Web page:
It’s easy to see how Happy-Go-Lucky could rub people the wrong way; Poppy will either grate or grow on people and if one falls into the grating camp, this film will certainly not sit well. Aside from the great performances, Leigh deserves a whole lot of credit for writing a film that ends exactly as one would hope rather than expect and that, in and of itself, was a wonderful surprise. One thing is for certain, if you can relate to Poppy, you’ll wall away feeling like you can tackle anything life throws at you.


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Ross Miller

Glad you liked this one, Marina. As you mentioned it came out in the UK months and months ago and I saw it then and I bordered on LOVED it. Not quite but at least really, REALLY liked it. I fall into the camp of loving the character, she didnt annoy me at all although I can see why she would for some people. Sally Hawkins is incredible in it.

Andrew James

Just got home from this. The supporting cast is what works best here. The room mate, Zoe is awesome as is, as you mentioned, the driving teacher. And whoever the guy is that plays the bum she meets late at night is awesome. I think that was my favorite part of the movie (that and her first encounter with the driving instructor).

The movie and main character didn't grate on me exactly; but it did take me a while to warm up to the film. Nothing in the first 30 minutes or so struck me as particularly funny and nothing with much depth or bite seemed to be coming. But when the film finally gets around to getting a little bit more on the serious side, I found myself enjoying it much more.

The social worker bit seemed to be unnecessary except it clarified her sexual preference for me.

I liked it more than I thought I would, but it still felt too long, a bit too chipper and needed a tad more insight into serious issues.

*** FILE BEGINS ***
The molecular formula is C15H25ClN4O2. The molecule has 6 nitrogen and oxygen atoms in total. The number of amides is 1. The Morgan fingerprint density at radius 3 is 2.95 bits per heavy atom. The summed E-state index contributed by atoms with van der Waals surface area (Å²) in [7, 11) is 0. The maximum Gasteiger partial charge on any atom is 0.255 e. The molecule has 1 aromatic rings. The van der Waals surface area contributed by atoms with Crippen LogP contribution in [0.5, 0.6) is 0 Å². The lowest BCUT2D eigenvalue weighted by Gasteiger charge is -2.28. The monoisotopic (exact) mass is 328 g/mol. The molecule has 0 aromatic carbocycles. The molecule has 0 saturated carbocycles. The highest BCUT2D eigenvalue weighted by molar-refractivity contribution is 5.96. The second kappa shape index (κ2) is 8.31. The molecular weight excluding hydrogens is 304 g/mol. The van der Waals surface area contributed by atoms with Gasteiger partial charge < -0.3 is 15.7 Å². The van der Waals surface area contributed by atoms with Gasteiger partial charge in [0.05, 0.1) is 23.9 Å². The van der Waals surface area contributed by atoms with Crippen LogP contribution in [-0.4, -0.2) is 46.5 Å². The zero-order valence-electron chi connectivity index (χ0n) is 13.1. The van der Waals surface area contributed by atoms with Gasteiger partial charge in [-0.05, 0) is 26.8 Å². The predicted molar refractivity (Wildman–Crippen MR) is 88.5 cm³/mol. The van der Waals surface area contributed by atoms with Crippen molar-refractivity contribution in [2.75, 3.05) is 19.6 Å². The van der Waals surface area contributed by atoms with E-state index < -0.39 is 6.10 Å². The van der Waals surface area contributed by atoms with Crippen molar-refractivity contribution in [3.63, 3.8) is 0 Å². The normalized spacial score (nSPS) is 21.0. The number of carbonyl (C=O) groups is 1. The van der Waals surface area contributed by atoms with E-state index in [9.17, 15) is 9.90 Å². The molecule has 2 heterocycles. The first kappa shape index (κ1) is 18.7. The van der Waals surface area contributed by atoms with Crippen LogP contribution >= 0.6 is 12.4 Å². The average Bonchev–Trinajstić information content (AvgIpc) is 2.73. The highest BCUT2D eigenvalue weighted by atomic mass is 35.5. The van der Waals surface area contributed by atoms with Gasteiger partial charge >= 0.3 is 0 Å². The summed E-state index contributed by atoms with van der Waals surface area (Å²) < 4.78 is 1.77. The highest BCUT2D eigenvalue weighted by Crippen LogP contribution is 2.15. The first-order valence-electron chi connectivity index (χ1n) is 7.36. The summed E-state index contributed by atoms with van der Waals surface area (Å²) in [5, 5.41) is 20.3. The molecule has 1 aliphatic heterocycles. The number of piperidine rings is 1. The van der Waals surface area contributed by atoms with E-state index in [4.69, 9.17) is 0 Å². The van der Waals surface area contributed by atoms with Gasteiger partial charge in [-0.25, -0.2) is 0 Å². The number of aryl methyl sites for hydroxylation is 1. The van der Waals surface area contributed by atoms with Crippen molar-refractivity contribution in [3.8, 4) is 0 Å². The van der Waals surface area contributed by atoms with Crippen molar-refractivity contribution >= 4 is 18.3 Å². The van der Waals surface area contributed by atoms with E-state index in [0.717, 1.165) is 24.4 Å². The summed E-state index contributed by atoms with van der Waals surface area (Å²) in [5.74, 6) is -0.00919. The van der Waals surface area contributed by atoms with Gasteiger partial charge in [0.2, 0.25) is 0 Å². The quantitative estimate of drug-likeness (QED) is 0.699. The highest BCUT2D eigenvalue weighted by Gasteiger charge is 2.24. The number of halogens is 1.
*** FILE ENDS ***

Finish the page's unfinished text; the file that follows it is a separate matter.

Still, I thought for sure the movie would end up with her finding her bike. I was fucking POSITIVE that would be the cheesy ending. But it didn't take that route. Kudos for that.

Kurt Halfyard

@ Andrew: "I liked it more than I thought I would, but it still felt too long, a bit too chipper and needed a tad more insight into serious issues."

I think there is a lot more going on in the film than at first glance. One of the most loaded/intimate questions you can ever ask someone is "ARE YOU HAPPY?" It is not an impolite question on the surface, but it one than people rarely answer honestly. And this movie tackles it with a real gusto. I think there is more going on in this movie than in most 'serious dramas' of which you speak.

Andrew James

Make no mistake, I caught all of that stuff, but it's just touched on and then never gone anywhere with. Maybe that's the point – that it's just there for us to ponder, but I would've liked to get more into Poppy's psyche. Is she a happy person or not really?

The moment with the bum seems to suggest she's not, after the blow-up sequence with the driver seems to suggest she's not (I thought she was going to bust into tears), but everything else seems to suggest she is.

"And this movie tackles it with a real gusto."

Not really. Touched on yes, tackled with gusto? No.


I found this movie truly hilarious with a quick dialogue I haven't seen in a film for a long time. Though not all reaction has been so positive. I found an interesting comment here on why some people found Poppy so annoying. It's here: